Public Garden Memories

Voices And Images Of Those Remembered

Kaji Aso


Story By: Ivanha Paz
Video By: Ivanha Paz

Scroll down to see a Japanese translation of this article

“What a nice day,” Kate Finnegan said, as she looked up at a Japanese mountain cherry blossom tree, in full bloom, while preparing for a traditional Japanese tea ceremony on April 19. The Public Garden was bustling. After a brief chill, the warm Saturday afternoon had drawn the winter-weary city outside. Wearing dark indigo Japanese kimonos, Finnegan and her two assistants spread a red carpet on the grass. Those visiting the garden looked on from afar.

Under the cherry tree, is a plaque with a Haiku engraved: “Day is over
Yet, still cherry petals
Are Flying.” The author of this haiku is Kaji Aso, an artist. The cherry blossom was planted to honor him.
The tree and plaque were donated to the Garden in 2006, when Aso passed away after battling cancer. In 1980, the City of Boston honored him as a Distinguished Bostonian.

Aso was born in Tokyo, Japan, in 1937. After graduating Tokyo University of Art, he moved to Boston in 1967 and worked as an art teacher at the School of the Museum of Fine Arts, Tufts University, and Cambridge School of Arts. In 1972, Aso founded his own studio, Kaji Aso Studio in Back Bay. It remains active to this day.

Initially, Aso had intended to settle in San Francisco, but he found an enormous Japanese population there, and decided to go to the other coast. Aso never wanted to live far from the water. His answer: Boston. At first, he planned on staying here a few years, then move to Cuba to establish his art school. His plans changed when his pupils, talented young artists, convinced him to stay in Boston – and stay he did, for the rest of his life.

His studio focuses on European Impressionist art, one of Aso’s most important influences being William Turner in Western art history. In addition, he encouraged his students to learn the art of other genres and cultures: watercolor painting, Japanese sumi (black ink) painting, Japanese tea ceremony, poetry, and even music. He believed that all forms of art were significant. It was his dream to create a space where they all coexisted.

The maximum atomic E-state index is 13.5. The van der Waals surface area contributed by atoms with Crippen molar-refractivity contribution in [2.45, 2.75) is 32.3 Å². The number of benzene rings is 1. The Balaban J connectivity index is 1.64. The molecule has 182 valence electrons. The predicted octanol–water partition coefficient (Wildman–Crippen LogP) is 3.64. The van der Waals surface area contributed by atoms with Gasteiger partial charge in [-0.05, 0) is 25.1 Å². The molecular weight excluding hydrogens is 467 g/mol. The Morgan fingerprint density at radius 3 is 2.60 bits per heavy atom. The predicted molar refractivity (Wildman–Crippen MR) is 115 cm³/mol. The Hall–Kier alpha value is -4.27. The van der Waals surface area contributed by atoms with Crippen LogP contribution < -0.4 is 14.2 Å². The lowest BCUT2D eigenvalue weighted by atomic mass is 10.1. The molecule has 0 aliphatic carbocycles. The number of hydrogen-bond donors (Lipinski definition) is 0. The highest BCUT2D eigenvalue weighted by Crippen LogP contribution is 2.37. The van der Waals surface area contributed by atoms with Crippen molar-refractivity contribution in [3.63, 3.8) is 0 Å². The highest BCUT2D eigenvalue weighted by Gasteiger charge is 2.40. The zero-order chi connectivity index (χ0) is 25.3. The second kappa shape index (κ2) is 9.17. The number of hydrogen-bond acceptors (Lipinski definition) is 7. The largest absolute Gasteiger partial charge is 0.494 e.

Finnegan, from Washignton DC, was a student of Aso in his watercolor and oil painting class at Tufts University. She kept in touch with Aso after graduation, and supported him in founding the Kaji Aso Studio. Now she is a board member of the studio and teaches various art forms.

Katie Sloss from Newton has known Aso since 1973, when she attended his art class at deCordova Sculpture Park and Museum in Lincoln. She still remembers the first day. Around 15 students came to a classroom, empty except for the canvases. There were no models, no distractions. “Alright, start painting,” Aso told them.

“It was like, ‘Okay, jump out of the airplane,’” said Sloss.

Professor Aso walked around the room and commented on each of the students’ paintings. Sloss was impressed how carefully and personally he communicated with each student.

Finnegan remembers her first assignment as well. Aso told his students to paint the sky. She recognized that he viewed human beings as a part of nature. “All of his inspiration came from nature,” Finnegan said.

Aso also gave Sloss the assignment to paint the sky; no sun, no birds, no clouds. It was a challenge that led her to experiment with colors. The notion that sky, or space, is shared by everyone on this planet was at the core of Aso’s art, as well as his vision of life..